ISI-L's Iraqi leader, Abu Bakr al-Baghdadi, is stated to have decisively defeated his Syrian rival and onetime comrade-in-arms Abu Muhamad al-Julani, the leader of Jabhat al-Nusra, for control over the ability to determine the militant Salafist group's future direction in the Syrian civil war. al-Baghdadi, as the leader of the "Iraqi faction" of ISI-L, is continuing the long practice of conflict waged against other Sunni militant fighting groups that was one of the hallmarks of Iraq's al-Qaeda affiliated fighters during the Coalition occupation of the country. It is likely that the Iraqi faction of ISI-L, which is also believed to claim the loyalty of the largest contingent of foreign jihadists in Syria, is convinced that it has the strength on the ground inside of the country to stand "toe-to-toe" against the resources of anti-Assad, Western nations (including Turkey) that are actively seeking to support fighting groups aligned with the FSA-SMC. In northern Syria, ISI-L's increasing control over checkpoints leading from border crossings between Turkey and Syria in the Aleppo agro-city region, where much of the foreign assistance for the rebels' war efforts is routed, allows the group to be a decisive arbiter to decide in that key front of the conflict who in the armed opposition receives war supplies.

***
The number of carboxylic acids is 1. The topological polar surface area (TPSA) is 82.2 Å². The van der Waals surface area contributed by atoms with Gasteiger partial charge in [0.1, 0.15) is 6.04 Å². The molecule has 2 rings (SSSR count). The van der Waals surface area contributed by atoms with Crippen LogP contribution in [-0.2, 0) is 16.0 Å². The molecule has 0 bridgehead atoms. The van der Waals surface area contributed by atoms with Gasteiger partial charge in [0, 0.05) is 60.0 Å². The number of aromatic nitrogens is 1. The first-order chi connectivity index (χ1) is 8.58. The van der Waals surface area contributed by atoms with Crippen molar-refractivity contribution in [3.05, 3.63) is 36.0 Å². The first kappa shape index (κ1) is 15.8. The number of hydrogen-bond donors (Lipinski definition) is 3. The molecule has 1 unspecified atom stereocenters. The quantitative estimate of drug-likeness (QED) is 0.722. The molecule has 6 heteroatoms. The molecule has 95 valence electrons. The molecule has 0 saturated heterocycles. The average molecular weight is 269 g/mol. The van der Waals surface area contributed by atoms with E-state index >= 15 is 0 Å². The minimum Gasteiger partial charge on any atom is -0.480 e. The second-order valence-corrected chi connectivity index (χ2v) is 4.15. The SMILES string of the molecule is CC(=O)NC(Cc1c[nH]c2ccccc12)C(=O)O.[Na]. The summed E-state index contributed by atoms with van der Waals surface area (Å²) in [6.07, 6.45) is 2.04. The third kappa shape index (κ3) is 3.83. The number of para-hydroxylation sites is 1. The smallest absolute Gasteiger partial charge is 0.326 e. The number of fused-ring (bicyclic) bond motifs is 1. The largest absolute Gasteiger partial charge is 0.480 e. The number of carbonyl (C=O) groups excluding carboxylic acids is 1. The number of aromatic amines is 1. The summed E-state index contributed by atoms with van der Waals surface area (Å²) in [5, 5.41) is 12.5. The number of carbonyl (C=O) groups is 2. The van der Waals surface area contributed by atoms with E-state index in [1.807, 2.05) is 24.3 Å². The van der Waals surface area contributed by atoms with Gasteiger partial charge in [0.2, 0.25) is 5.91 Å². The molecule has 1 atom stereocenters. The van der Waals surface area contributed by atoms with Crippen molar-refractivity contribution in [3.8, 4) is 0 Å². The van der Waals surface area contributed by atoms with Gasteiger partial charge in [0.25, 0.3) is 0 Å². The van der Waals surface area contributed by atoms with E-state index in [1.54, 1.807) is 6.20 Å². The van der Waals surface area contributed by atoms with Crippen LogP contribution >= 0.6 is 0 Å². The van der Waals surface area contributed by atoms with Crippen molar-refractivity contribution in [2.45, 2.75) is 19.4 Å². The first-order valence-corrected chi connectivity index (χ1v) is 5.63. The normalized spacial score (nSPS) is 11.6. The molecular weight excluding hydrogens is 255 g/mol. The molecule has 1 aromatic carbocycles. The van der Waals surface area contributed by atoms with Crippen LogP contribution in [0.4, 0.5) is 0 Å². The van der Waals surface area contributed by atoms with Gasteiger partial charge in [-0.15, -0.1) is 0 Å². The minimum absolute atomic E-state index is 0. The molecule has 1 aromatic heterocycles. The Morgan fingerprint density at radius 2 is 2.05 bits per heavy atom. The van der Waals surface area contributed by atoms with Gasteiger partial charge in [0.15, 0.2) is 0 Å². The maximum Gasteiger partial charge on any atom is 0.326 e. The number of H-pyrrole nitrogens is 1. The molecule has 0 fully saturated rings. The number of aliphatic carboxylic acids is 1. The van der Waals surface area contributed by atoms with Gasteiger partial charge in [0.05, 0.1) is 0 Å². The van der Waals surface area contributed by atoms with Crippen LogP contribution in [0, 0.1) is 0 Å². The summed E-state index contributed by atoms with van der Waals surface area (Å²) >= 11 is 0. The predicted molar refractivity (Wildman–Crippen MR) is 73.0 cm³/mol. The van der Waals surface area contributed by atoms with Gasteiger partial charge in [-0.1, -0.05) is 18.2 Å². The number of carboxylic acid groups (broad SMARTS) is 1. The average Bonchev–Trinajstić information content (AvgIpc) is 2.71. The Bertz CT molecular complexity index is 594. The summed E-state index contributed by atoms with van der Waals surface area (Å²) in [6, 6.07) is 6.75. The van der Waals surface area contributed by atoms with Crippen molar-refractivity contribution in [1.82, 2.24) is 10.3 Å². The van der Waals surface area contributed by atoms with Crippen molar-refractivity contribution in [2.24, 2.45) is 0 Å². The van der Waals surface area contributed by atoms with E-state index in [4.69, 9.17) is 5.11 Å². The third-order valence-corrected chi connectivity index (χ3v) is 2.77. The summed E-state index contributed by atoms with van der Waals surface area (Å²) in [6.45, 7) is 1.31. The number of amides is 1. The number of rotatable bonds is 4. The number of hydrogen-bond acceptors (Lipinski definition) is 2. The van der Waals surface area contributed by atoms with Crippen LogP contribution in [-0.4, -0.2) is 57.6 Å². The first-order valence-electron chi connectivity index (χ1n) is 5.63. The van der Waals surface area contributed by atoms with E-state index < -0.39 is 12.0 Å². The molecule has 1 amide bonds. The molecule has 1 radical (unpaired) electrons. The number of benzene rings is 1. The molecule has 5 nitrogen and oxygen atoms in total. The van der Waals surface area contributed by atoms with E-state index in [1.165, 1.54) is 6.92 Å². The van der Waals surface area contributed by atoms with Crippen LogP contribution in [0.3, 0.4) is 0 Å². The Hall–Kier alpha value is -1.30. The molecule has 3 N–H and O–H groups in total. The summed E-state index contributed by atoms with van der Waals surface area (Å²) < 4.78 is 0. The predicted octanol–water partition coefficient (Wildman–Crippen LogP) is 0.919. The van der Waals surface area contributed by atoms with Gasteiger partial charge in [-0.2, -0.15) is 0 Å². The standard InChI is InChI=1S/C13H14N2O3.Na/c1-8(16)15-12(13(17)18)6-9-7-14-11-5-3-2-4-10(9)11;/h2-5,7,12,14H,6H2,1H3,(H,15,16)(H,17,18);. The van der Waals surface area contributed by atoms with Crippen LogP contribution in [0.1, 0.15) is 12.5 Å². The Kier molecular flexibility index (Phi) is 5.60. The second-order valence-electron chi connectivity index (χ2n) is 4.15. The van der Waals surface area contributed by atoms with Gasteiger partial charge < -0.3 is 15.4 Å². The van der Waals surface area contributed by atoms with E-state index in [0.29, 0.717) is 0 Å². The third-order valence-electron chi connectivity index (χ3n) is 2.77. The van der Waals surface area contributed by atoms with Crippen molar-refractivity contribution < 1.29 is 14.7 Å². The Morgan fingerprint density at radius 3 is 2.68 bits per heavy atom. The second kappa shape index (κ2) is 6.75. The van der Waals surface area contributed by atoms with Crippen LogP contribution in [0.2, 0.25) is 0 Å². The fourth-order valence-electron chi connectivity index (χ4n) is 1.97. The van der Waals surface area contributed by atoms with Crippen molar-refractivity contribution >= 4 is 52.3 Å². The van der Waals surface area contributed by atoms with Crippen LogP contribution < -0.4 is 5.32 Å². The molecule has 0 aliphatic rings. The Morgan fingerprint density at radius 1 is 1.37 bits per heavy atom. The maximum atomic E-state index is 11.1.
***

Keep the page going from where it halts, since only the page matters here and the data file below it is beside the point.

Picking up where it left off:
This is a position of strength for ISI-L, and one that will be difficult to dislodge it from. The killing of Kamal Hamami, at a checkpoint leading to the front-lines of the conflict for his native governorate, is indicative of how much influence on the ground the Western-backed armed opposition groups lack. One ironic consequence of Hamami's death could be a "shock" applied to the FSA-SMC's Western allies that would compel them to significantly increase lethal assistance to the group. Anti-Assad, Western nations may also approve of FSA-SMC launched attacks against ISI-L, especially in strategic northwestern Syria, in order to reduce or remove the militant Salafist organization's control over logistical routes into the front-lines of the war.
Nicholas A. Heras is a Co-Founder and the Research Program Strategist of 361 Security